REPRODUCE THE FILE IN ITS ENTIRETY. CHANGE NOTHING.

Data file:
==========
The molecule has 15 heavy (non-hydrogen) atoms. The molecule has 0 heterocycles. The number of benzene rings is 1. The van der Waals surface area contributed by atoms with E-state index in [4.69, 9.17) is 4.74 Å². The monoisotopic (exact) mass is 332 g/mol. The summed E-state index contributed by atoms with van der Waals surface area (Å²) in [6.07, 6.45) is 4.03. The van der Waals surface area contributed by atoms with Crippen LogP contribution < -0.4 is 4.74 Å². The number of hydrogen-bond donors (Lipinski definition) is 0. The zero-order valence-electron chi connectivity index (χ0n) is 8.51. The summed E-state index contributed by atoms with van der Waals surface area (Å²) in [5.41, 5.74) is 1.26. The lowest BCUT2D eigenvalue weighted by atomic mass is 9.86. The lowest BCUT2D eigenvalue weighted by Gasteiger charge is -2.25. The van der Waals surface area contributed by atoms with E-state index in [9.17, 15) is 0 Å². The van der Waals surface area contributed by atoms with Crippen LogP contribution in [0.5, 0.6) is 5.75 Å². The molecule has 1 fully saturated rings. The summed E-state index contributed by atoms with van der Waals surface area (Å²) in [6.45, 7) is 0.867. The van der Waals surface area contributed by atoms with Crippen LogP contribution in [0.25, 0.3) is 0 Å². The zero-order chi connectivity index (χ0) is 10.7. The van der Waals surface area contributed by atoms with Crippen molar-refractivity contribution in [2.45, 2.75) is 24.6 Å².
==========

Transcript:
The molecule has 15 heavy (non-hydrogen) atoms. The molecule has 0 heterocycles. The number of benzene rings is 1. The van der Waals surface area contributed by atoms with E-state index in [4.69, 9.17) is 4.74 Å². The monoisotopic (exact) mass is 332 g/mol. The summed E-state index contributed by atoms with van der Waals surface area (Å²) in [6.07, 6.45) is 4.03. The van der Waals surface area contributed by atoms with Crippen LogP contribution < -0.4 is 4.74 Å². The number of hydrogen-bond donors (Lipinski definition) is 0. The zero-order valence-electron chi connectivity index (χ0n) is 8.51. The summed E-state index contributed by atoms with van der Waals surface area (Å²) in [5.41, 5.74) is 1.26. The lowest BCUT2D eigenvalue weighted by atomic mass is 9.86. The lowest BCUT2D eigenvalue weighted by Gasteiger charge is -2.25. The van der Waals surface area contributed by atoms with E-state index in [9.17, 15) is 0 Å². The van der Waals surface area contributed by atoms with Crippen LogP contribution in [0.5, 0.6) is 5.75 Å². The molecule has 1 fully saturated rings. The summed E-state index contributed by atoms with van der Waals surface area (Å²) in [6.45, 7) is 0.867. The van der Waals surface area contributed by atoms with Crippen LogP contribution in [0.25, 0.3) is 0 Å². The zero-order chi connectivity index (χ0) is 10.7. The van der Waals surface area contributed by atoms with Crippen molar-refractivity contribution in [2.45, 2.75) is 24.6 Å².